Flow Unlocked: UCL project looking for autistic participants

13 May 2020

FLOW UNLOCKED: A creative participatory research project funded by the UCL Culture Trelllis programme is looking at autistic east Londoners relationships and the effects of lockdown.

3 abstract images of shapes. First is a ripple of water in algae, second a hand with a shadow cast on concrete, third a reflection of windows in rippling water

Flow Unlocked is seeking autisic people to join a consultation group which aims to establish a creative participatory research project. The project will explore how autistic people experience relationships and aims to promote autistic acceptance. 

You can download this call as a PDF.

Who we are:

We are a collaborative group of three; Georgia Pavlopoulou, Doctor in Psychology and Mental health, UCL autism researcher & neurodiversity advocate; Jon Adams, neurodivergent polymath, Synaesthete, MHChampion & artist, Briony Campbell, east London photographer, filmmaker & creative facilitator. We are funded by UCL Culture.

About our funder

We are being funded by UCL Culture (University College London), within the Trellis project. The intentions of Trellis are to connect UCL researchers with local artists and engage the east London communities that surround the new UCL East campus, currently under construction on the Queen Elizabeth Olympic Park. At this stage we have been funded a small amount in order to refine our methodologies and ideas and develop our proposal for a larger project. Your participation in our consultancy group would be helping us to do this.

What we’re doing

We aim to codesign and codeliver a creative participatory research project, which will seek to illuminate the relationships that matter to autistic people during and after lockdown in east London. We are interested in environmental and sensory relationships as well as interpersonal and human/object/animal relationships. The project will focus on east Londoners. Our intention is to create a space for autistic east Londoners to share their perspectives and ideas on relationships, as part of a knowledge exchange with artists and researchers. This project aims to engage autistic people in collaborative and creative practice. We want to enhance awareness and acceptance of autistic people, by creating honest and compelling public art inspired by how Autisic people relate to the communities and environments around them.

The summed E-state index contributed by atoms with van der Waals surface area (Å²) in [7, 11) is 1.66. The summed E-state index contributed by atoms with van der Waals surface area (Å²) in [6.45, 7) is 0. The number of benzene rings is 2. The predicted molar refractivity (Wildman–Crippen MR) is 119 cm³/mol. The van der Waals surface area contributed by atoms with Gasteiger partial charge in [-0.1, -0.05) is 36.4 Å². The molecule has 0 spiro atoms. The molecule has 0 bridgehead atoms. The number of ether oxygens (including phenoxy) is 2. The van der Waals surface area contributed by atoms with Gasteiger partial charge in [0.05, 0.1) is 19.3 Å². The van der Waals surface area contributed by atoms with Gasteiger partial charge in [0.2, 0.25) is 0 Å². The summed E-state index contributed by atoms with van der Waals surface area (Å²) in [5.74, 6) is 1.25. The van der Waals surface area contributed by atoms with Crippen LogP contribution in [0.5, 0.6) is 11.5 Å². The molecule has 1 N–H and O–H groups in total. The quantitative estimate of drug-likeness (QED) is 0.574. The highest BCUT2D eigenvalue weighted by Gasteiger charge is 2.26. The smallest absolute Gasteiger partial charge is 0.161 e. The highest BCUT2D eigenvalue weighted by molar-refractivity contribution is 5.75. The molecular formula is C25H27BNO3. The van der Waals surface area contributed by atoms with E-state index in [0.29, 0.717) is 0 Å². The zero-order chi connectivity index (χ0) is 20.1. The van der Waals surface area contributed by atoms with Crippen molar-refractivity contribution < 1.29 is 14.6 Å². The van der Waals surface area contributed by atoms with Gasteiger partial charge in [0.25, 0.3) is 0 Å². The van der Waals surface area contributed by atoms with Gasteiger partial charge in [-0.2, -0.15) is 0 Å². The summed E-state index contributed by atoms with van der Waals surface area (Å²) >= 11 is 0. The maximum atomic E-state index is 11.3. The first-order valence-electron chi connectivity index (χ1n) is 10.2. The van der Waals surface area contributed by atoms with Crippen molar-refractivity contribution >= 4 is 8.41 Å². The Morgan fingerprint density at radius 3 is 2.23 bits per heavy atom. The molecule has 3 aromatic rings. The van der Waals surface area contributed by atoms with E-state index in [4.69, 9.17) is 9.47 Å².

How you could be involved

We are asking potential consultants to participate in 3 online meetings (approx 5 hours in total, tbc), in order to help us clarify objectives, aims and methods of this project. Consultants will also respond to a simple creative brief that will be set during the second meeting. There will be no obligation to spend a set amount of time on this, nor to complete it, but only to attempt it and share your reflections afterwards. We will ask all consultants to speak openly about their relationships (personal and environmental) and opportunities and barriers they have experienced during and after Lockdown in east London. Your ideas will inform our next steps in the project. 

Agendas for the meetings and instructions on how to join online will be available in advance. Start times will be agreed collectively to allow maximum accessibility to all participants. 

We would require permission to record the meetings for our research and you will be asked to complete a consent form. We can offer £50 per person as a token of our gratitude.


Participants must live in the boroughs of Tower Hamlets, Hackney, Newham or Waltham forest and be 16 years old or over. If you would like to express interest in joining the consultation meetings please email Georgia Pavlopoulou.
Please include your full name. If you prefer not to communicate via email, just specify your preferred contact details. We look forward to hearing from you!

Our future goals 

This is a small pilot project, the collaborative process and findings of which will inform our proposal for a larger participatory project. UCL have shortlisted us to bid for funding for the larger project. (They will fully fund 4 community based projects in Autumn 2020). If we are successfully funded the larger project will result in a public art work which will highlight autistic people's relationships and promote autistic acceptance. Your contribution will help us to make our project as authentic, accessible, representative and rewarding as possible. 

Thank you for your time and interest!

3 abstract images. First a face wearing glasses glimpsed through a blurred foreground, second a canal weir viewed from above, third a hand holding a broken shard of glass with a person's shadow cast on the ground